This study investigated the levels and patterns of antibiotic resistance in resistance- indicator bacteria; Escherichia coli and Enterococci of food of animal origin. Isolates were obtained from fecal samples collected from food animals (chickens, pigs, cattle, goats and sheep) and tested against selected panels of antibiotics. High resistance was observed for both Enterococci species and E. coli. Enterococciisolates showed high resistance against erythromycin (60.5%), gentamycin (58.9%) and tetracycline (46.8%) and lowest resistance against penicillin. E. coli isolates showed highest resistance against erythromycin (96.0%), tetracycline (61%) and ampicillin (55.3%), and showed least resistance to gentamycin (6.9%), ciprofloxacin (6.5%) and aztreonam (8.8%), and no resistance to meropenem. Comparison of resistance between E. coli and Enterococci isolates from the same animal hosts for different antibiotics indicated that resistance was significantly higher in E. coli (p < 0.05) for erythromycin, cotrimoxazole, and ampicillin than it was in Enterococci but it was significantly lower than in Enterococci for gentamycin, chloramphenicol and ciprofloxacin. Overall 35 and 46 percent of Enterococci and E. coli were resistant to five or more antibiotics, respectively. The high level of multi-drug resistance to clinically important antibiotics in commensal indicator bacteria is reservoir of a resistant gene pool that may spread resistance to pathogens in animals and has public health implications.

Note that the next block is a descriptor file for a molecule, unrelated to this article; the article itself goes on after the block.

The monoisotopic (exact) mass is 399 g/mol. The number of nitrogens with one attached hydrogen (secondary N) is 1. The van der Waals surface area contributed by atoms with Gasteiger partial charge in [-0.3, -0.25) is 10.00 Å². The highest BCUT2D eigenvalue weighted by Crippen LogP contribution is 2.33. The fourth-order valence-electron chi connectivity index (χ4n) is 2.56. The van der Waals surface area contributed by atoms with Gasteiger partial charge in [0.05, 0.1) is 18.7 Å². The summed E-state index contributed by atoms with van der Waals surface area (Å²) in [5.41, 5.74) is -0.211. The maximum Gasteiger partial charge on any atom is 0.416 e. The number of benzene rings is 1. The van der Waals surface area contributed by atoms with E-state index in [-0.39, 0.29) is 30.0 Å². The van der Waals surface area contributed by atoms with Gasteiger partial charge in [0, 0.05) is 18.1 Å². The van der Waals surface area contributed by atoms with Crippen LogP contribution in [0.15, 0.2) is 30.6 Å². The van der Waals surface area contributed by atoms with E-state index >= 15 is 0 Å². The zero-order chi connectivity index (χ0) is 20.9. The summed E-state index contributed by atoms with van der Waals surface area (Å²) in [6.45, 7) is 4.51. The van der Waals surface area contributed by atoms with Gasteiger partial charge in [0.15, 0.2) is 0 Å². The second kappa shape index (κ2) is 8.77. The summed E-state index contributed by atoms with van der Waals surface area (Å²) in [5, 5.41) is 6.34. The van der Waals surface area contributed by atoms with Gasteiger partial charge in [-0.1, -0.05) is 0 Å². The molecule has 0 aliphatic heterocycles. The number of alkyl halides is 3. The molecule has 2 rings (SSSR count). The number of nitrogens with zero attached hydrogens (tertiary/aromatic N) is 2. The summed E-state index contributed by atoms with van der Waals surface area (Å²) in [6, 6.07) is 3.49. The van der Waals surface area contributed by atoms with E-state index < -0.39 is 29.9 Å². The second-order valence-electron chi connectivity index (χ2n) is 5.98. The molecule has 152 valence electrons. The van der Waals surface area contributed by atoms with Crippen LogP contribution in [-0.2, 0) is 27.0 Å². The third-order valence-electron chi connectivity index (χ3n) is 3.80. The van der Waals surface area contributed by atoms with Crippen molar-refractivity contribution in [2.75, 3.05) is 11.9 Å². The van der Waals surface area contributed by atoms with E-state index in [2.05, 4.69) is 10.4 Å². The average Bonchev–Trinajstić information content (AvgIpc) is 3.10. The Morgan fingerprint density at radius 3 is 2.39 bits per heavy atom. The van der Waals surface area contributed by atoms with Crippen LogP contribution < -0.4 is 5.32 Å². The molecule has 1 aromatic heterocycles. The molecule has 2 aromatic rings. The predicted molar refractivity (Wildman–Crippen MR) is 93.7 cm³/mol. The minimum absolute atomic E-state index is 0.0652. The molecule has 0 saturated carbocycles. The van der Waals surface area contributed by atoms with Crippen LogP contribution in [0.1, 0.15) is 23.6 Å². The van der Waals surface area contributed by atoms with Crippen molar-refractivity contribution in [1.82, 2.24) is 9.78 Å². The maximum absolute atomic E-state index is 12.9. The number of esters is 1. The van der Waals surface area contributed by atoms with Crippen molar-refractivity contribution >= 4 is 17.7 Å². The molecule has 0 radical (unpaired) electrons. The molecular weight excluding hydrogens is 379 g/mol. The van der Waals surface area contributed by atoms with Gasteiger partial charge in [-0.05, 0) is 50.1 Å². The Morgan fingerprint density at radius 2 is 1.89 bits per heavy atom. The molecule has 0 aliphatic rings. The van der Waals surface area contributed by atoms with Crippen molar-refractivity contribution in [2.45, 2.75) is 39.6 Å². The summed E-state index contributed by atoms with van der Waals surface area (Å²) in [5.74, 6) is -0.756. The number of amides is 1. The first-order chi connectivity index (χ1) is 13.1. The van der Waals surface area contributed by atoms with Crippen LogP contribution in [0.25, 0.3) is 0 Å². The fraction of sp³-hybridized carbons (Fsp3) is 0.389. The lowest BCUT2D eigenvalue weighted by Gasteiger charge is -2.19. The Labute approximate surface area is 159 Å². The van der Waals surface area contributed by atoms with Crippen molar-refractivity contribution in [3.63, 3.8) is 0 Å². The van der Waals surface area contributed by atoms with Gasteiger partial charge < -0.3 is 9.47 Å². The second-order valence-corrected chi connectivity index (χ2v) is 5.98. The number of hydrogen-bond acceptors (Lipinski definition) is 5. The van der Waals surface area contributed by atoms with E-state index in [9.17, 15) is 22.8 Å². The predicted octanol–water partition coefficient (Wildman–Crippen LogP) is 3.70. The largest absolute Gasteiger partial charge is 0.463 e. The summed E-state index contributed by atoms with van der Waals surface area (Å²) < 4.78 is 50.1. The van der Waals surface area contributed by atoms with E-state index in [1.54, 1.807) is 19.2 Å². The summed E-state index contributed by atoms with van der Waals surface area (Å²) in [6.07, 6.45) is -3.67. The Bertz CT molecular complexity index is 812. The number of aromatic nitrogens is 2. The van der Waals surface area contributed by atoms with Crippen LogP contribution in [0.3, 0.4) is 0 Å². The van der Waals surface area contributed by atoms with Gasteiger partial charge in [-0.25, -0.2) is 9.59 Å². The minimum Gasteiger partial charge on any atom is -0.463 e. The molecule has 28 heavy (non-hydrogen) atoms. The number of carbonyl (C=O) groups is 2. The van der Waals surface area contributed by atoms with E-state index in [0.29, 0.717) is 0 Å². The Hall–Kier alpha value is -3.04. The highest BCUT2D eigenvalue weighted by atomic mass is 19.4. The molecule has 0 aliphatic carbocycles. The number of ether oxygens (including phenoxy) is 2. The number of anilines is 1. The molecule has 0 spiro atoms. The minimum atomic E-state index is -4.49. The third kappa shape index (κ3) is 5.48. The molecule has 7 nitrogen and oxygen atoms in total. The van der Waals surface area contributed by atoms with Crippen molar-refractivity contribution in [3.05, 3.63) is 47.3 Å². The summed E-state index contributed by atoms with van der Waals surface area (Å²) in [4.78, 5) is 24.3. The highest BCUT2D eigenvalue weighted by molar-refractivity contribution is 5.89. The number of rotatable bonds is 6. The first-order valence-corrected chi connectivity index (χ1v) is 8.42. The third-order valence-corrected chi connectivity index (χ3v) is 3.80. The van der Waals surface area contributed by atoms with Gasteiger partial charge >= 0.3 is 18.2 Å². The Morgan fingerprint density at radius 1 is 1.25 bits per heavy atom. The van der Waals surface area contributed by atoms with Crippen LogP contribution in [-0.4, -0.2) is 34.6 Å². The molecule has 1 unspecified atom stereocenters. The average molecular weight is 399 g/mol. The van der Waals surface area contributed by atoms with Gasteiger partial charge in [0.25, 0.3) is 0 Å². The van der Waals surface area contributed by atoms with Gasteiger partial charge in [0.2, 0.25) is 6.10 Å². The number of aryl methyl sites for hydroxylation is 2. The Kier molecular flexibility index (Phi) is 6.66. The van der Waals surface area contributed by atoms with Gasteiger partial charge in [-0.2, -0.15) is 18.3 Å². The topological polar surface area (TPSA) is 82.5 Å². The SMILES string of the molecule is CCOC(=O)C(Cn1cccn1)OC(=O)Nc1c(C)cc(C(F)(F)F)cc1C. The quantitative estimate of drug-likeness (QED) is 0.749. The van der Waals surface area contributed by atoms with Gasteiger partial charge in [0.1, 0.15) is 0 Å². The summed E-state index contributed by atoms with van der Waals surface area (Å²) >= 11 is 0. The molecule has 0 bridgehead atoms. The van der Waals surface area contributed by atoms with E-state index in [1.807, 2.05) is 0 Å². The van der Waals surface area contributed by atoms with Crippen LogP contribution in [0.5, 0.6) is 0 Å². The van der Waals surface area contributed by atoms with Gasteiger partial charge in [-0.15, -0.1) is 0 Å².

Key words: Antimicrobial resistance, commensal bacteria, food animals.
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